Something that is being underestimated here is the impact Modern Masters is going to have on Magic Online. I don't know how they're planning to enforce limited product allocation—my guess is that it won't be available to purchase from the store, just by playing certain events for a limited time—but I suspect the price of singles will drop a lot more online.
In paper Magic, a ton of Modern Masters' supply will go right into casual and Commander decks. Online, where there will likely be more supply and there won't be any redemption, most of these cards will go to tournament players. This should drive the price of Modern down online even if paper Magic doesn't experience the same drop. If this does happen, I suspect that more people will try out the format online—reduced cost of entry plus always-available tournaments might make it more intriguing in this venue.
All of that said, here are my overall predictions for the set:
- The big four (Tarmogoyf, Thoughtseize, Dark Confidant, and Vendilion Clique) will all be reprinted in Modern Masters at mythic rarity. This will not cause their prices to come down.
- In fact, the prices on 80% of Modern Masters rare and mythic reprints will not come down due to the set being underprinted. They'll drop a little upon being spoiled and come right back up again when everyone realizes just how low the print run is.
- A few months from now, when the fall set is being spoiled and the eye of Magic is turned away from Modern, the prices on many of these cards will drop a bit—not due to reprinting, but simply due to the normal seasonal movement of prices. If you want to buy into Modern, do so this August.
- Several cards at the $15-$20 level will not be reprinted, causing a "run on the banks" and subsequent price spike.
- People paying $250 or less for a box of Modern Masters will be happy enough with their purchase. If you don't need the cards right now, feel free to buy a few boxes and hold them for several years. You will be able to double your money quite easily.
- The community will find a new and exciting way to complain about this product that I haven't even thought of yet.
We'll know soon which of these predictions ends up being true. Pay close attention to how the prices move when cards start getting spoiled. If prices start to tank on some of these higher end staples, you should pounce—the values will likely rebound quickly.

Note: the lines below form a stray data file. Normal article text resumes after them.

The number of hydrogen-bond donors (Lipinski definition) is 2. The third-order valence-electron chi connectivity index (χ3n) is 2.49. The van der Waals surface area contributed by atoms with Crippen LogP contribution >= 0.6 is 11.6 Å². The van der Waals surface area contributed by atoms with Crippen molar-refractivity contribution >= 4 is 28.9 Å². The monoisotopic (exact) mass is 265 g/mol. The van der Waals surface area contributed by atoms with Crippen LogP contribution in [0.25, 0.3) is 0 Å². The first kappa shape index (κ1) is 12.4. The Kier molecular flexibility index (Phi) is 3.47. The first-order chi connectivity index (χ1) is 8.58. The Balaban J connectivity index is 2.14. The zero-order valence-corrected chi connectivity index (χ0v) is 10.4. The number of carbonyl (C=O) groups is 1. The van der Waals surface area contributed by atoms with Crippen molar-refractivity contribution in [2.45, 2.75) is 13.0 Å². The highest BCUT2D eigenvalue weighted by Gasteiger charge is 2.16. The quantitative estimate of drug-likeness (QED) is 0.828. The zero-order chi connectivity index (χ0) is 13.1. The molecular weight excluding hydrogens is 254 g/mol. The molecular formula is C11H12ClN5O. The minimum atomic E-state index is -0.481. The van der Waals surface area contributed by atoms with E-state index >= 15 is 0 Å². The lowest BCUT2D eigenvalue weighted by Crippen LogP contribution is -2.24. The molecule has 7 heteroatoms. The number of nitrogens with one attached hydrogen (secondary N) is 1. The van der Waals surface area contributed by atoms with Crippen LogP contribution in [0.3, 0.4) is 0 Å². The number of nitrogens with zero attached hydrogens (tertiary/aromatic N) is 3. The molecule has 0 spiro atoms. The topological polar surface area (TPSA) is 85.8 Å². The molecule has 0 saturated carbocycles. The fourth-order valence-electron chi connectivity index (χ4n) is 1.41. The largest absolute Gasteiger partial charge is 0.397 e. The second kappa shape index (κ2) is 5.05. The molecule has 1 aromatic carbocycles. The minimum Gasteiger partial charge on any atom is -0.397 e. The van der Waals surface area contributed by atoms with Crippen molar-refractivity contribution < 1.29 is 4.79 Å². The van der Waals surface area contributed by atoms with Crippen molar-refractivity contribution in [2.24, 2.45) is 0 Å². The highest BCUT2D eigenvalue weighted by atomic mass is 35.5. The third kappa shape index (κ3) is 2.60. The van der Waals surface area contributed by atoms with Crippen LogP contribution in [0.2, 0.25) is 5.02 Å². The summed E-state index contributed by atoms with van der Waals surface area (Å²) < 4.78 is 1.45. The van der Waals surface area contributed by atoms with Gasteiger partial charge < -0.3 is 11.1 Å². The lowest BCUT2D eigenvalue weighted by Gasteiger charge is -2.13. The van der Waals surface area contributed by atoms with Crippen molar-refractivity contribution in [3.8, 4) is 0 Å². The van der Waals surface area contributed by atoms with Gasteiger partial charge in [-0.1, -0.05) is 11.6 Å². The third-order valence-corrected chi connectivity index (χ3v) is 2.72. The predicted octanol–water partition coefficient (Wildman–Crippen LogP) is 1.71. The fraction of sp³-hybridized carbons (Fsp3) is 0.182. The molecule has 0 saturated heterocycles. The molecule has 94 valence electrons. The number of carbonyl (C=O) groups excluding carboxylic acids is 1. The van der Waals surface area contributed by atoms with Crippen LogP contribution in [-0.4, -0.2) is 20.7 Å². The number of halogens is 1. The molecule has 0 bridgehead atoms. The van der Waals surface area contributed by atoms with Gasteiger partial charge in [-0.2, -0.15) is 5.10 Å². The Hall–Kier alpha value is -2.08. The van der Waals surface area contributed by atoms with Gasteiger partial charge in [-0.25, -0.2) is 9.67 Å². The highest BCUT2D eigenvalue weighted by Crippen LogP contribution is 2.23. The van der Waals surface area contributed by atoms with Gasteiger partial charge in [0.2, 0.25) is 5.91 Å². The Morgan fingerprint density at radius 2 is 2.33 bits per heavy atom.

Furthermore, you're about to have one of the only chances you'll ever have to trade your Standard stuff en masse for Modern cards at your local shop. Take advantage of this as much as you can, especially for people overestimating the print run. Long term, most of these cards are going to stabilize exactly where they are now. Trading in during the week when supply is the highest is your best bet to increase the value of your collection by a large amount.
This Week's Trends
- Rumors abound that Chandra's Phoenix will also be back in M14. If so, this is a must-buy at the current retail price of $2. It peaked at $8 the last time it was legal in Standard, and it's still a very good card.
- Lightning Angel saw some play in Modern last weekend, but that doesn't make the card worth picking up as a speculation target. It's currently out of stock at $2 on StarCityGames.com, but I see it dropping again from here. It's cute but not ideal outside of one matchup, and it's been printed twice.
- Someone tried to run up the price on Rishadan Port last week. They were reasonably successful too—the card is actually selling at $50 after a previous retail price of $35. StarCityGames.com is sold out at $60. I think it may drop a bit, but $50 could be the new baseline for this card.
Until next time –
@ChasAndres on Twitter